The other possibility is that Eddie is dead…but only for the moment. In Stranger Things Season 2, we see that Will has a reputation in Hawkins as “the boy who came back to life” or, as his bullies call him, “Zombie Boy.” Will even gets notes in his locker where people have doodled over his picture in the paper. When Wayne Munson is swapping Eddie’s missing posters in Season 4, we see similar graffiti over Eddie, depicting him as a devil with horns and a tail.
It’s interesting to note all the parallels between Eddie and Will—both considered freaks, both bullied by the majority of Hawkins, both missing and presumed dead. If Eddie also comes “back to life,” the phrase Zombie Boy could come into play a bit more literally.
TIME IN THE UPSIDE DOWN
Trying to explain how time works in the Upside Down is honestly enough for its own article. On the surface, it appears that time unfolds in the same way. In the scene where the two halves of Team Hawkins communicate via LiteBrite, we see their conversation unfold in real time; after that, it takes them all the same amount of time to bike from the Wheeler house to Eddie’s trailer. The entire battle plan of the final episode hinges on the fact that each group can coordinate their timing with the others.
The first scene in Nancy’s bedroom complicates this. When Nancy searches her belongings for weapons, she finds only old shoes and past chemistry notes. After seeing that her last diary entry is from November 6, 1983, she declares, “We’re in the past.” There’s at least two different ways to interpret that, and each has its own interesting implications.
The first explanation is that Nancy isn’t speaking literally. The teens aren’t “in the past” so much as their surroundings reflect the past. When Eleven opened the Gate for the first time in Season 1, the Upside Down took shape as a reflection of Hawkins, a snapshot in time. The only reason it’s “in the past” is because the Upside Down doesn’t have people the way Hawkins does. There’s no Nancy to continue writing in her diary, no Cousin Joanna to donate stuffed animals to, no one to move objects from Point A to Point B.
The alternative is that Nancy is speaking literally, and that the Upside Down is somehow suspended in 1983. We’ve already established that one second in the Upside Down is the same as one second in the regular Hawkins, but if it’s always November 6, 1983, it’s possible that things in the Upside Down exist on a loop. Like Groundhog’s Day, the minute the day is over, everything resets and respawns to where it was at the moment the gate opened. If that were the case, what could possibly happen to a dead body that wasn’t dead back then?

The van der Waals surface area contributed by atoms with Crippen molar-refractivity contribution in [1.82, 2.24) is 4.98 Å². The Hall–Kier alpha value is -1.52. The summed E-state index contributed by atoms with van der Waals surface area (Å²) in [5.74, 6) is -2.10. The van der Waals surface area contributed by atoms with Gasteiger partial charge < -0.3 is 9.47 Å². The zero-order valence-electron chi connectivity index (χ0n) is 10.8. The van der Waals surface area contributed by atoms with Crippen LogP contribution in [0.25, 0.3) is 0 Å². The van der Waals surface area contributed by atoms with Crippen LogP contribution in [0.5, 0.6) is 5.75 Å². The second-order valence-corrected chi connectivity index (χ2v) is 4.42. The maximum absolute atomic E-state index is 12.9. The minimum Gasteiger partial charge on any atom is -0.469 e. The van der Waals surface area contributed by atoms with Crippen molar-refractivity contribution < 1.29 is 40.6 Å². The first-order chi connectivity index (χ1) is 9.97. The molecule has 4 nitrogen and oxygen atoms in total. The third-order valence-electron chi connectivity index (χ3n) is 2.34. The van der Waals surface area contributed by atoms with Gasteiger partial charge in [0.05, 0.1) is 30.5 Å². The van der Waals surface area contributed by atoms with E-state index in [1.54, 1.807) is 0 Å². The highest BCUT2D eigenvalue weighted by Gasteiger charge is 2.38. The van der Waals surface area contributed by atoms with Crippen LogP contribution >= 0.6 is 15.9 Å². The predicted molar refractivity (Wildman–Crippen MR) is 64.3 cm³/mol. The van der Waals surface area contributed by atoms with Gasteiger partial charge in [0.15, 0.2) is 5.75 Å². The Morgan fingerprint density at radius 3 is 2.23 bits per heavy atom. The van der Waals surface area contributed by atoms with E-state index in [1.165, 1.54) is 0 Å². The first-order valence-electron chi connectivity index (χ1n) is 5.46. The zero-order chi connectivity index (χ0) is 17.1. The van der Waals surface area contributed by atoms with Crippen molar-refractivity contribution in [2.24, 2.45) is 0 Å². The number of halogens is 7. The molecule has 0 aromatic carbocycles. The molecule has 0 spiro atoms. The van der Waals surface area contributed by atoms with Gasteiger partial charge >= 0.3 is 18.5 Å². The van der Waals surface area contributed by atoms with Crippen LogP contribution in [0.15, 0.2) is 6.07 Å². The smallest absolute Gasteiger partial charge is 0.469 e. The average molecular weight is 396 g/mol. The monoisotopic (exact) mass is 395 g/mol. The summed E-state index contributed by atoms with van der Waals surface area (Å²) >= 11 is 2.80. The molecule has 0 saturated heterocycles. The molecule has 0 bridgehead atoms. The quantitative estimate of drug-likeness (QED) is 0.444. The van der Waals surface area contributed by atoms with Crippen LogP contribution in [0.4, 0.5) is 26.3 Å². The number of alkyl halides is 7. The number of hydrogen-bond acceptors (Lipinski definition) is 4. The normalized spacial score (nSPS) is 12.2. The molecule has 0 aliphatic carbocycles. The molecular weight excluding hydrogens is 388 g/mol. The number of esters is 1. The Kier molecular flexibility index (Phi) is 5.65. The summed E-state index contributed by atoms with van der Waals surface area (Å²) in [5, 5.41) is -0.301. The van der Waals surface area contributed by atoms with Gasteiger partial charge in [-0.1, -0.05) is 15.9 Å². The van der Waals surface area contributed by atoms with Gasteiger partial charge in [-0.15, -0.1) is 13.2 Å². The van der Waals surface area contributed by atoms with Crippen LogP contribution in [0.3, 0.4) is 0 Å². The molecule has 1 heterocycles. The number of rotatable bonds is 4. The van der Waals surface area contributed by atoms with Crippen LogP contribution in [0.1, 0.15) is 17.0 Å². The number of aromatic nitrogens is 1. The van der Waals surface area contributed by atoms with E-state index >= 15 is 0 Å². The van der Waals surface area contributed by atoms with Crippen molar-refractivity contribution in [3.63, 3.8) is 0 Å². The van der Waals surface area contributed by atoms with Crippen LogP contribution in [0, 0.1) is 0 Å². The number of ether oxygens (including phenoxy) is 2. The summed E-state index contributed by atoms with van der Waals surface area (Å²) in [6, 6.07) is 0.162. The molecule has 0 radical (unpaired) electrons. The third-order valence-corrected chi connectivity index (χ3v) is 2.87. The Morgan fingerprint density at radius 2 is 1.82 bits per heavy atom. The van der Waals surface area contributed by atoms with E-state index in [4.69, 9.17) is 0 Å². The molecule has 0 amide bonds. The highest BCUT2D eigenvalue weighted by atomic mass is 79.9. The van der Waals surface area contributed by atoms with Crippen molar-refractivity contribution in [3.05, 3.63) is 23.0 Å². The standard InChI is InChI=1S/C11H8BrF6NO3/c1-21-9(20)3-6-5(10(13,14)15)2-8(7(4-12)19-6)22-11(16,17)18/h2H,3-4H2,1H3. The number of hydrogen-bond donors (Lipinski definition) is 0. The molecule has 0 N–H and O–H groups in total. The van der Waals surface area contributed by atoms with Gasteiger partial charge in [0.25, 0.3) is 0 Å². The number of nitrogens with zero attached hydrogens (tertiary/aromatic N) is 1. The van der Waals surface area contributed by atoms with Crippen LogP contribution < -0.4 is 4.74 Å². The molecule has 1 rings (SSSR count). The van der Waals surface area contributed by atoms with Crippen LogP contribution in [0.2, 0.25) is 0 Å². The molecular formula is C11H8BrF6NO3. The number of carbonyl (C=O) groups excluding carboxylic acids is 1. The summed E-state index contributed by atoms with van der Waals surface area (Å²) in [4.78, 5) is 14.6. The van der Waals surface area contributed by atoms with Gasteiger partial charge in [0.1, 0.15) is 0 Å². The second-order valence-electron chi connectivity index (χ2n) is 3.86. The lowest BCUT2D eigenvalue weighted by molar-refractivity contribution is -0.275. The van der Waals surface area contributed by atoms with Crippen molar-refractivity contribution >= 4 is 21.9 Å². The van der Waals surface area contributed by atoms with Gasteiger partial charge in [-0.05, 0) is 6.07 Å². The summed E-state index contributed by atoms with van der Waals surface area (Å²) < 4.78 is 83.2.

Now, time to jump back to that H.P. Lovecraft quote: “That is not dead which can eternal lie; Yet with strange aeons even death may die.”
If the Upside Down is suspended in time, repeating the same day on repeat for all eternity, then can anything there really be dead? Or are they also suspended somewhere in time, just waiting for the dimension to be reshaped once more?
EVERYTHING AND NOTHING
There’s no one better at rationalizing than a dedicated fangirl; they’re like lawyers that way. Give them enough time, and they’ll scour the details of every piece of media until they can justify their theories and bend reality to their will. In the case of Eddie Munson, they’re working overtime.
The fact is that even if some of these details were intentional, it doesn’t mean anything for the plot. Eddie’s black widow tattoo could be a reference to Vecna, but maybe the makeup artists decided to do that on their own. Maybe the costume department was saying something profound by dressing Wayne Munson in Jonathan Byers’ jacket from Season 1, but the Duffer Brothers didn’t tell them to do it. (Personally, I’m still waiting for more details on the Baffling Black Bandana and whether or not that was on purpose.) Film and television sets are full of brilliant, creative people who love slipping jokes and references into their work—but don’t always collaborate on every detail.
Some of these theories might seem farfetched, but the Duffer Brothers have proudly proclaimed that everything in Stranger Things Season 4 means something. Eddie’s tattoos might really tell his story; maybe the name drop of Kas was intentional; maybe the writers’ room did extensive research on the lore of Iron Maiden and thought about how to incorporate it into the plot; maybe we have everything sitting in front of us, telling us that Eddie lives while the media leads us astray.
Or maybe the Duffer Brothers just talk a big game for showrunners who forgot Will Byers’ birthday. So, you know, take everything with a grain of salt.